Monday, August 25, 2014

The Undissected War

I just finished another draft of a chapter for my second book. (By the way, my first book is now available in paperback as well.)  The new chapter is based on the abstract linked to below, though I've made significant modifications that I think enhanced the chapter.  I found this as I was researching which went very well with the ideas that inspired my chapter. In fact, it is rather nice to know that I noticed the same principles described by one of the best modern strategists.  (The author's book on Roman strategy  still dominates the field.) It tends to give me even more confidence that my second book will be even better than the first.

Here is from page twenty of Edward Luttwack's Strategy:

...critical faculties are certainly more likely to be sharpened by failure; and if remedies are offered to improve performance, they are less likely to be resisted by inert conservatism because the hierarchical defenders of the status quo, will have been undermined by defeat...With victory, all of the army’s habits, procedures, structural arrangements, tactics, and methods, will indiscriminately be confirmed as valid or even brilliant-including those that were positively harmful, but with all of their harm concealed by undissected experience of success...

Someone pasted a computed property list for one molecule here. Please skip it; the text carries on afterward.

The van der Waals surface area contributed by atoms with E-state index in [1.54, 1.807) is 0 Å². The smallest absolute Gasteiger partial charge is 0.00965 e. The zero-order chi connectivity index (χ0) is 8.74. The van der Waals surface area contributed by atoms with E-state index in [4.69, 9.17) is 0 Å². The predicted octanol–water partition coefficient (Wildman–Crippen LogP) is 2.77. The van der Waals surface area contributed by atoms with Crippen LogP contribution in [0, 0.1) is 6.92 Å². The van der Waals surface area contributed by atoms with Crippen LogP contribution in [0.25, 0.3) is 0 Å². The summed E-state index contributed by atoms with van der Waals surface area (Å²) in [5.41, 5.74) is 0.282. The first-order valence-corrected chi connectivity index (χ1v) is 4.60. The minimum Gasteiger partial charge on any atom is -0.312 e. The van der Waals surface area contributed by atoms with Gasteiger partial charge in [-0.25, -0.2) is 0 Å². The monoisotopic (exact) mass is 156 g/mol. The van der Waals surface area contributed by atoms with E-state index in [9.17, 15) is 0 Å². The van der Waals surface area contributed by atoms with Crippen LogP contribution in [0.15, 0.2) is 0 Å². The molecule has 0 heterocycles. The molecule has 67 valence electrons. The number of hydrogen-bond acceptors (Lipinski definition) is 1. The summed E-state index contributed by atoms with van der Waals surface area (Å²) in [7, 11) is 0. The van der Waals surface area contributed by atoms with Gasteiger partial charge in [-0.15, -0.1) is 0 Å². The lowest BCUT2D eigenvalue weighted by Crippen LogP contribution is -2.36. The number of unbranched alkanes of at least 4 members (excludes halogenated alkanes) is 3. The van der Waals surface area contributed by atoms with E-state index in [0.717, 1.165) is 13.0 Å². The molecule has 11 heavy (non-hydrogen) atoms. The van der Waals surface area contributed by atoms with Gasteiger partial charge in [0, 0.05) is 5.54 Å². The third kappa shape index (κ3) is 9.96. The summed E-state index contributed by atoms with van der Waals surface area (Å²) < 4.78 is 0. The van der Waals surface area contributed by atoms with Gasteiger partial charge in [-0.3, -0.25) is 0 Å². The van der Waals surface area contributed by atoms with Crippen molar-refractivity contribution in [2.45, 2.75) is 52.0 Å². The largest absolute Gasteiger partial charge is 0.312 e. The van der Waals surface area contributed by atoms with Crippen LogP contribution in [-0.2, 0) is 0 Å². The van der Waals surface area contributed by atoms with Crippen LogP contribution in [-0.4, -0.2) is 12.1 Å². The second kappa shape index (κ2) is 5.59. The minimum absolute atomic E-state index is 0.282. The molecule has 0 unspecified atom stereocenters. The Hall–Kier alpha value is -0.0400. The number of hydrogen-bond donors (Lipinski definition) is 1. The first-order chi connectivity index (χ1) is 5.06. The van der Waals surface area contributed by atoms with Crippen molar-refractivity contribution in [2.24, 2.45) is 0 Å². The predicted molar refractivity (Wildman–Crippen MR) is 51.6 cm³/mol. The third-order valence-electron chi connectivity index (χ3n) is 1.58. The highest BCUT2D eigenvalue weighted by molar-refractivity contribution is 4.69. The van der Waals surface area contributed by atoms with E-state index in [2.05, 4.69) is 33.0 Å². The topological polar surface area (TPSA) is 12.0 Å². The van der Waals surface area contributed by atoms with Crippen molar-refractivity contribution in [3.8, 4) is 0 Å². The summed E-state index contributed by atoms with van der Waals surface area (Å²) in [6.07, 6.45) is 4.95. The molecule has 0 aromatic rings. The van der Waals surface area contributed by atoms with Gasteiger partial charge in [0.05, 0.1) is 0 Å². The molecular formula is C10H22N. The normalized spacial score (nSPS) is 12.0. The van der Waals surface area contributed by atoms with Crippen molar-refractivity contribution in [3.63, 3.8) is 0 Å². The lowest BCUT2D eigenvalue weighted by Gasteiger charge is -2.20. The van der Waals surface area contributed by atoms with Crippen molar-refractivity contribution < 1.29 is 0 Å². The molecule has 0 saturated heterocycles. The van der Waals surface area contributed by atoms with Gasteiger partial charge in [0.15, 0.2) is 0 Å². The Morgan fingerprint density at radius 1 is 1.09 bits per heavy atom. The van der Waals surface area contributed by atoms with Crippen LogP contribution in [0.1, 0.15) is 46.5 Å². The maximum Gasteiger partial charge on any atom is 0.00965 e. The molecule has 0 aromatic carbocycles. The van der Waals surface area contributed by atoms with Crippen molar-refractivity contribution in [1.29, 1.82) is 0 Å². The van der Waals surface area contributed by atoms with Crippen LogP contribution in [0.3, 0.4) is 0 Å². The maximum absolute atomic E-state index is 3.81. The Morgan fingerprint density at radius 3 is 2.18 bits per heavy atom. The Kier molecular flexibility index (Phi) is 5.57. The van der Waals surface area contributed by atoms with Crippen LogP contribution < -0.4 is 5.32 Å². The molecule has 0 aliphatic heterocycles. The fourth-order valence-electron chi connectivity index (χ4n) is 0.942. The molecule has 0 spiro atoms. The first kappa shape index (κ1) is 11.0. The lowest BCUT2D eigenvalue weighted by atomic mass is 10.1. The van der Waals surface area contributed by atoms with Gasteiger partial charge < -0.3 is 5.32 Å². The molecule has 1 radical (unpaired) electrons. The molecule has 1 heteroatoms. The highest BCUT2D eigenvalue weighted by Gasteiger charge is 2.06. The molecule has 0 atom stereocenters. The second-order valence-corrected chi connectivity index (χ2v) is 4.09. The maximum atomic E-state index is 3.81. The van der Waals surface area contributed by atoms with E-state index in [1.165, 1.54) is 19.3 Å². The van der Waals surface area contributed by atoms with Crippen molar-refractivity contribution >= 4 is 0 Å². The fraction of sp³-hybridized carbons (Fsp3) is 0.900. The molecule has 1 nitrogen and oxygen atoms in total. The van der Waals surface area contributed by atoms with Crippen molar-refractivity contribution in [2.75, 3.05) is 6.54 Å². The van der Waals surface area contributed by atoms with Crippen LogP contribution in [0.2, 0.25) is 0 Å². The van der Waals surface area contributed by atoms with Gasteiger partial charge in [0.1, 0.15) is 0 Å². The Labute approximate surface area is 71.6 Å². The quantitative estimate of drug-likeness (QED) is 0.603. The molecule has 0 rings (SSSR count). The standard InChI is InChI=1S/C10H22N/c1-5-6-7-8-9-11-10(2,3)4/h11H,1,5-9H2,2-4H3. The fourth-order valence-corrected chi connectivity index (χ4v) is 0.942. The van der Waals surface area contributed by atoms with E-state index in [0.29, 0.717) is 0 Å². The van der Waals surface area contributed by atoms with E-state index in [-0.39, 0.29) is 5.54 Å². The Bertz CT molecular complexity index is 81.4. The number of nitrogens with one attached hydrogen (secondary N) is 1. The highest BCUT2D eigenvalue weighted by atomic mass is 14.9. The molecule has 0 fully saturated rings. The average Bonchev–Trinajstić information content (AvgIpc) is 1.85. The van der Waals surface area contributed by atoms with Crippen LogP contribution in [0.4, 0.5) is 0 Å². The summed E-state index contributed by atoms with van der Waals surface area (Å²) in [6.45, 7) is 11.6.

Here is the last paragraph of my abstract that inspired the chapter: 

Battlefield losses often inspire great soul searching and political, military, and cultural reform, while winning a war brings a whole new set of problems.  From Rome to Britain, to American policy after World War II, the burden of hegemonic leadership is often assumed vigorously after outstanding military victory, but often unravels from within due to the demands of money and men and a slow decay of society’s ability, and desire, to furnish them.


Manda said...

Like-mindedness certainly is a great cause for increased confidence! Although I think your words were more succinct.

Morgan Deane said...

That's funny, I thought he explained it better.